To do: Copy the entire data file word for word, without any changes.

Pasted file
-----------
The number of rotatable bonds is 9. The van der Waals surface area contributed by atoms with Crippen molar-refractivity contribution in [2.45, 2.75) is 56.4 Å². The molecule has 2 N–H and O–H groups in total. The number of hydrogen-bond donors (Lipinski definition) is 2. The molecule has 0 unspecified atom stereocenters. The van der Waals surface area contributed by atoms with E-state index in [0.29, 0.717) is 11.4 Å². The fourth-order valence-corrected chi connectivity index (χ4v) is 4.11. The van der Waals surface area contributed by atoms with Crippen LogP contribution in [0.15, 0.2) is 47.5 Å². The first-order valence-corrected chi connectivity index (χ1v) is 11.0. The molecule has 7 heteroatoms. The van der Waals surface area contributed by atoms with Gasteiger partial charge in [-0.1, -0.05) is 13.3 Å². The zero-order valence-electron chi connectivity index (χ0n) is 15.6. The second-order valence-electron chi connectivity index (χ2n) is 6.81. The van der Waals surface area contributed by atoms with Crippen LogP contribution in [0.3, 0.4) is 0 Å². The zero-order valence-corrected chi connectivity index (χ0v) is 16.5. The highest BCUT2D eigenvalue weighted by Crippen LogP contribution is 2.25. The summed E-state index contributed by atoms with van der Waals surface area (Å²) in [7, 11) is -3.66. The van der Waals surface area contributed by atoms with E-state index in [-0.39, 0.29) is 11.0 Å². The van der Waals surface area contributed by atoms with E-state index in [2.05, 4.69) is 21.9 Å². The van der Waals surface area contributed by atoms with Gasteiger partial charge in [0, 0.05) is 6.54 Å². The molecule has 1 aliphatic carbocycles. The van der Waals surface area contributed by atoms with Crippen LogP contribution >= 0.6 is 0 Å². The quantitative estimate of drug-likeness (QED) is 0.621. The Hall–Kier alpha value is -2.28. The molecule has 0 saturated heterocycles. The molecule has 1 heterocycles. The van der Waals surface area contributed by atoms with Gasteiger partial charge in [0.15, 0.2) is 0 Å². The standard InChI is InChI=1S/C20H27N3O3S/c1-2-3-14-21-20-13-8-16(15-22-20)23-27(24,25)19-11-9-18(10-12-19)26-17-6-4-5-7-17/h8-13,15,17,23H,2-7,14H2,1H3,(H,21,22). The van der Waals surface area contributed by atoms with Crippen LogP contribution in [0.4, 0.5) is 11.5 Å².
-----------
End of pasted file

The number of rotatable bonds is 9. The van der Waals surface area contributed by atoms with Crippen molar-refractivity contribution in [2.45, 2.75) is 56.4 Å². The molecule has 2 N–H and O–H groups in total. The number of hydrogen-bond donors (Lipinski definition) is 2. The molecule has 0 unspecified atom stereocenters. The van der Waals surface area contributed by atoms with E-state index in [0.29, 0.717) is 11.4 Å². The fourth-order valence-corrected chi connectivity index (χ4v) is 4.11. The van der Waals surface area contributed by atoms with Crippen LogP contribution in [0.15, 0.2) is 47.5 Å². The first-order valence-corrected chi connectivity index (χ1v) is 11.0. The molecule has 7 heteroatoms. The van der Waals surface area contributed by atoms with Gasteiger partial charge in [-0.1, -0.05) is 13.3 Å². The zero-order valence-electron chi connectivity index (χ0n) is 15.6. The second-order valence-electron chi connectivity index (χ2n) is 6.81. The van der Waals surface area contributed by atoms with Crippen LogP contribution in [0.3, 0.4) is 0 Å². The zero-order valence-corrected chi connectivity index (χ0v) is 16.5. The highest BCUT2D eigenvalue weighted by Crippen LogP contribution is 2.25. The summed E-state index contributed by atoms with van der Waals surface area (Å²) in [7, 11) is -3.66. The van der Waals surface area contributed by atoms with E-state index in [-0.39, 0.29) is 11.0 Å². The van der Waals surface area contributed by atoms with E-state index in [2.05, 4.69) is 21.9 Å². The van der Waals surface area contributed by atoms with Gasteiger partial charge in [0, 0.05) is 6.54 Å². The molecule has 1 aliphatic carbocycles. The van der Waals surface area contributed by atoms with Crippen LogP contribution >= 0.6 is 0 Å². The quantitative estimate of drug-likeness (QED) is 0.621. The Hall–Kier alpha value is -2.28. The molecule has 0 saturated heterocycles. The molecule has 1 heterocycles. The van der Waals surface area contributed by atoms with Gasteiger partial charge in [0.15, 0.2) is 0 Å². The standard InChI is InChI=1S/C20H27N3O3S/c1-2-3-14-21-20-13-8-16(15-22-20)23-27(24,25)19-11-9-18(10-12-19)26-17-6-4-5-7-17/h8-13,15,17,23H,2-7,14H2,1H3,(H,21,22). The van der Waals surface area contributed by atoms with Crippen LogP contribution in [0.4, 0.5) is 11.5 Å².